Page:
Home Owner Associations will typically have few common areas that require infrequent but large scale projects. These larger projects can be extremely costly to a community which has not adequately reserved for them. It's been our experience that the infrequent expenses are the most problematic for an HOA and are often not considered in long term budgeting projections. Even though they provide the longest time scale to adequately reserve for, many communities are either unaware of the expenses or keep pushing them off for others to worry about at a later date.


A reserve study takes all of the common areas into consideration and projects a long term (30 year) financial model to pay for them. These infrequent projects are narrowed down into easy to read and understand monthly & annual reserve recommendations. The "surprise" common area expenditures are eliminated and a Board can confidently vote on matters related to reserve requirements and keep the community on sound financial footing. 


Below are common area maintenance, repair and replacement suggestions for some of the more typical common area projects we see in Home Owner Association Communities of single family homes. 


Sample Reserve Data Analyst Homeowner's Association Reserve Study Here: Sample HOA Reserve Study >>>

retention pond

Detention / Retention Ponds

Detention and retention ponds typically require periodic vegetation removal as well as larger scale projects every 10-20 years for removal of sediments. 




Landscaping with underground sprinkler systems typically require large scale refurbishment every 15-20 years due to drainage, root intrusion and aesthetics. 



Regular maintenance schedules for paint/stain and minor repair help to extend the useful life of fencing which is constantly exposed to the elements. 


Playground Areas


Playground equipment and the area it is situated on require annual inspection and repair/refurbishment for safety as well as to extend the useful life of this component. 



Community parks are appealing and add recreational opportunities to a community but also come with maintenance and liability concerns that are ongoing and require attention by the Board. 

tree trimming

Tree Maintenance


As a community ages the trees that were once small and out of the way can soon grow to sizes that cause hazards at walkways (root intrusion), near utility lines and public gathering areas. 



Asphalt can be a long life component of over 25 years if adequately maintained with periodic sealcoating and annual cleaning of oil/gas patches that break down the asphalt surface.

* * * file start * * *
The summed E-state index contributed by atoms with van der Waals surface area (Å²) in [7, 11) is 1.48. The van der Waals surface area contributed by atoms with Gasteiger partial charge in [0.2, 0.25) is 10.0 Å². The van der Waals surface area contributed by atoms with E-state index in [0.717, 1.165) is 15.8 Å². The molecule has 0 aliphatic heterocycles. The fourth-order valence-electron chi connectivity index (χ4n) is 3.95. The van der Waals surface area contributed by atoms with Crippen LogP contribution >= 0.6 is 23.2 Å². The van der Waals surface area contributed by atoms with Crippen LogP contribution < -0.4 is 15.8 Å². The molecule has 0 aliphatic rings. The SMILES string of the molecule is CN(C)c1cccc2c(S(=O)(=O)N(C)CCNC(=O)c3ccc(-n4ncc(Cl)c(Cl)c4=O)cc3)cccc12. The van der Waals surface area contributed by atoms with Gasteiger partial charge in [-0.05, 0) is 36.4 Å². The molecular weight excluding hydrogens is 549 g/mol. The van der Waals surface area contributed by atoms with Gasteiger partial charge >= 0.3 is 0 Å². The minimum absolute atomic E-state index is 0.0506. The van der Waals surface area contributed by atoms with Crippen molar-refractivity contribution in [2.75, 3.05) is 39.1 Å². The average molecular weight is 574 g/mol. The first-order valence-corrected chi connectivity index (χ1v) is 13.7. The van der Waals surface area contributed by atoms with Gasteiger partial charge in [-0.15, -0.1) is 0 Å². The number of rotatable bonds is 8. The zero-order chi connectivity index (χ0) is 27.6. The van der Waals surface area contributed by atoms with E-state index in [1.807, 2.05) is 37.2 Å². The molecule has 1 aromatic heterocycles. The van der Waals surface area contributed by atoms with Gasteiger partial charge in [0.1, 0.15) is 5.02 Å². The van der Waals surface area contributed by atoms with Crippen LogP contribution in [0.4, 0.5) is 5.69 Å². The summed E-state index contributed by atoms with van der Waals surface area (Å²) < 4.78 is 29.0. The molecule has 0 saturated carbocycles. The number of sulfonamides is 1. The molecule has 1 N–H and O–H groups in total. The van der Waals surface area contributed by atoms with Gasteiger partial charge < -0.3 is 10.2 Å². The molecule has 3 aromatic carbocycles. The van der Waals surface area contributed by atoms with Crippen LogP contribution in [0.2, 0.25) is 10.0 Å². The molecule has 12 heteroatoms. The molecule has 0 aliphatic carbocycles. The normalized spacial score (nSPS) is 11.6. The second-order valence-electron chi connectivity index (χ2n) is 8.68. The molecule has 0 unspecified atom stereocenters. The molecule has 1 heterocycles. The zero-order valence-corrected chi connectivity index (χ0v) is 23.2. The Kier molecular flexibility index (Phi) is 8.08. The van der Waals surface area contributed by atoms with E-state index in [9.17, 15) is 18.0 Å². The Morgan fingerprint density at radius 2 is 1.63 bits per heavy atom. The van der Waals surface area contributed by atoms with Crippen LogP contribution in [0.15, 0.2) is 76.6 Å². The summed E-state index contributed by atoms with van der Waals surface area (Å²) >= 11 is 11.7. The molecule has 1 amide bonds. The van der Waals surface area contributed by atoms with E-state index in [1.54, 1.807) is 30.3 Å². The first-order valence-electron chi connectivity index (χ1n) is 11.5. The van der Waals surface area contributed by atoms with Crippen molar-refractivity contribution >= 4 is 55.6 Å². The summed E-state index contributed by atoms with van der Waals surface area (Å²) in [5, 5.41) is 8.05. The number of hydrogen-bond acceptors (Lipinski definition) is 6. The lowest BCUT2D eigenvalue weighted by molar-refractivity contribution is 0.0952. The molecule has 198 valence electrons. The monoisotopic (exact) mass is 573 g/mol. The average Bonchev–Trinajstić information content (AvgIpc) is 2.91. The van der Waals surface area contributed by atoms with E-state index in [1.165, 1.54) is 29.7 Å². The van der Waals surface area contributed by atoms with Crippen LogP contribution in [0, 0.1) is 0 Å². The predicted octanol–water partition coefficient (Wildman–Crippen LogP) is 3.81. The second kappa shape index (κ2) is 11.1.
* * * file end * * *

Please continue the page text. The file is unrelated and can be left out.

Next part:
Depending on the quality and materials used in manufacturing the sign this can be a component which requires little maintenance or one that requires period refurbishment or replacement (particularly wood signs). 


Our HOA Reserve Study Professionals provide studies with long term cost and project timelines so that the community can adequately plan for large common area projects years in advance. 


It has been our experience that most HOA communities run into trouble with adequately planning for infrequent but more costly larger projects related to landscaping refurbishment, irrigation lines, retention ponds, asphalt overlays and utility lines. 


These components which may have longer useful lives are often either overlooked or ignored with the assumption that a Board at some point in the future will address them. The result is often an underfunded community which then has to rely on assessing the community members unfairly (past members did not pay their fair share). 


Our 30 year studies can be utilized to fairly assess members in the community while adequately budgeting for these large scale projects years in advance.


Our studies include a Assessment and Funding Disclosure form which complies with statutory requirements for the Boards annual disclosure to the membership of the community. 


Washington, California, Hawaii and many other states have passed regulation for disclosure to the community members. Our studies include a disclosure form which comply with these requirements.


Typical disclosure requirements include the adopted budget amount, reserve allocation amounts, the adequacy of the reserve allocation versus the reserve study recommendations and loan/special assessment planned or implemented. 


Without a reserve study a Manager or Board member will have to conduct their own reserve study to adequately comply with these disclosure requirements that are extensive and require knowledge of common area components and the concepts like "Percent Funded"


The comprehensive site inspection and detailed inventory of components in the study provide the Board with a reliable and accurate document to based funding decisions on. 


The component list developed during the comprehensive site inspection provides a full list of common area components and their respective costs. 


Our studies provide projected costs, useful lives and remaining useful lives of the components over a 30 year period so that the Board and membership is aware, well in advance, of predictable common area expenses. 


Finally we develop numerous funding models to show how an HOA can adequately pay for these common area expenses in a realistic manner while complying with National Reserve Study Standards and all Statutory requirements. Implementing and following a funding model is much easier when there is a set document to guide the current and future Boards in the same direction.